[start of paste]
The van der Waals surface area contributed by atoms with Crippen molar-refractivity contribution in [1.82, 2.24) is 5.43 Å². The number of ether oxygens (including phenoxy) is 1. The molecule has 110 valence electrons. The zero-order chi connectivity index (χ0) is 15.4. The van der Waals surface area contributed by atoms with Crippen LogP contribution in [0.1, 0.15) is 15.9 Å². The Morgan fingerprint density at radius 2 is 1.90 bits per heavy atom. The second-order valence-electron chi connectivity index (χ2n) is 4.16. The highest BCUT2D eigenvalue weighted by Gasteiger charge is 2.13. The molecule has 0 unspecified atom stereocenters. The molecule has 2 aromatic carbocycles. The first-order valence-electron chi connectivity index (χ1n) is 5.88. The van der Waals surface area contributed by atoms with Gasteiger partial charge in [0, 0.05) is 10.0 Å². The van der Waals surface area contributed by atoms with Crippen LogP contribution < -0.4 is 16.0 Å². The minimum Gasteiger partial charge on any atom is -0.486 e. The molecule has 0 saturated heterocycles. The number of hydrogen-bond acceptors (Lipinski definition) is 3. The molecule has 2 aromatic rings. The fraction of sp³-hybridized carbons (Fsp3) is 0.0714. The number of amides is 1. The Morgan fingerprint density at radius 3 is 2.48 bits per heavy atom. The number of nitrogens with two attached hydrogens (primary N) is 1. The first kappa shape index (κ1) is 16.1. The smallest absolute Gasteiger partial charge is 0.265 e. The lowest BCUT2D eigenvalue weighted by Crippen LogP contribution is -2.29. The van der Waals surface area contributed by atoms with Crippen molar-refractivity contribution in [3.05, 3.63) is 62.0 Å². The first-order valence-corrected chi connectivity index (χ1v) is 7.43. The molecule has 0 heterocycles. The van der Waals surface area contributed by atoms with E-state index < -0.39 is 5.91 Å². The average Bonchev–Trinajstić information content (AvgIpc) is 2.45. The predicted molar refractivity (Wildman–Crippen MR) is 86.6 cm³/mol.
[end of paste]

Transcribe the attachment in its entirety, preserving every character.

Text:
The van der Waals surface area contributed by atoms with Crippen molar-refractivity contribution in [1.82, 2.24) is 5.43 Å². The number of ether oxygens (including phenoxy) is 1. The molecule has 110 valence electrons. The zero-order chi connectivity index (χ0) is 15.4. The van der Waals surface area contributed by atoms with Crippen LogP contribution in [0.1, 0.15) is 15.9 Å². The Morgan fingerprint density at radius 2 is 1.90 bits per heavy atom. The second-order valence-electron chi connectivity index (χ2n) is 4.16. The highest BCUT2D eigenvalue weighted by Gasteiger charge is 2.13. The molecule has 0 unspecified atom stereocenters. The molecule has 2 aromatic carbocycles. The first-order valence-electron chi connectivity index (χ1n) is 5.88. The van der Waals surface area contributed by atoms with Gasteiger partial charge in [0, 0.05) is 10.0 Å². The van der Waals surface area contributed by atoms with Crippen LogP contribution < -0.4 is 16.0 Å². The minimum Gasteiger partial charge on any atom is -0.486 e. The molecule has 0 saturated heterocycles. The number of hydrogen-bond acceptors (Lipinski definition) is 3. The molecule has 2 aromatic rings. The fraction of sp³-hybridized carbons (Fsp3) is 0.0714. The number of amides is 1. The Morgan fingerprint density at radius 3 is 2.48 bits per heavy atom. The number of nitrogens with two attached hydrogens (primary N) is 1. The first kappa shape index (κ1) is 16.1. The smallest absolute Gasteiger partial charge is 0.265 e. The lowest BCUT2D eigenvalue weighted by Crippen LogP contribution is -2.29. The van der Waals surface area contributed by atoms with Crippen molar-refractivity contribution in [3.05, 3.63) is 62.0 Å². The first-order valence-corrected chi connectivity index (χ1v) is 7.43. The molecule has 0 heterocycles. The van der Waals surface area contributed by atoms with E-state index < -0.39 is 5.91 Å². The average Bonchev–Trinajstić information content (AvgIpc) is 2.45. The predicted molar refractivity (Wildman–Crippen MR) is 86.6 cm³/mol.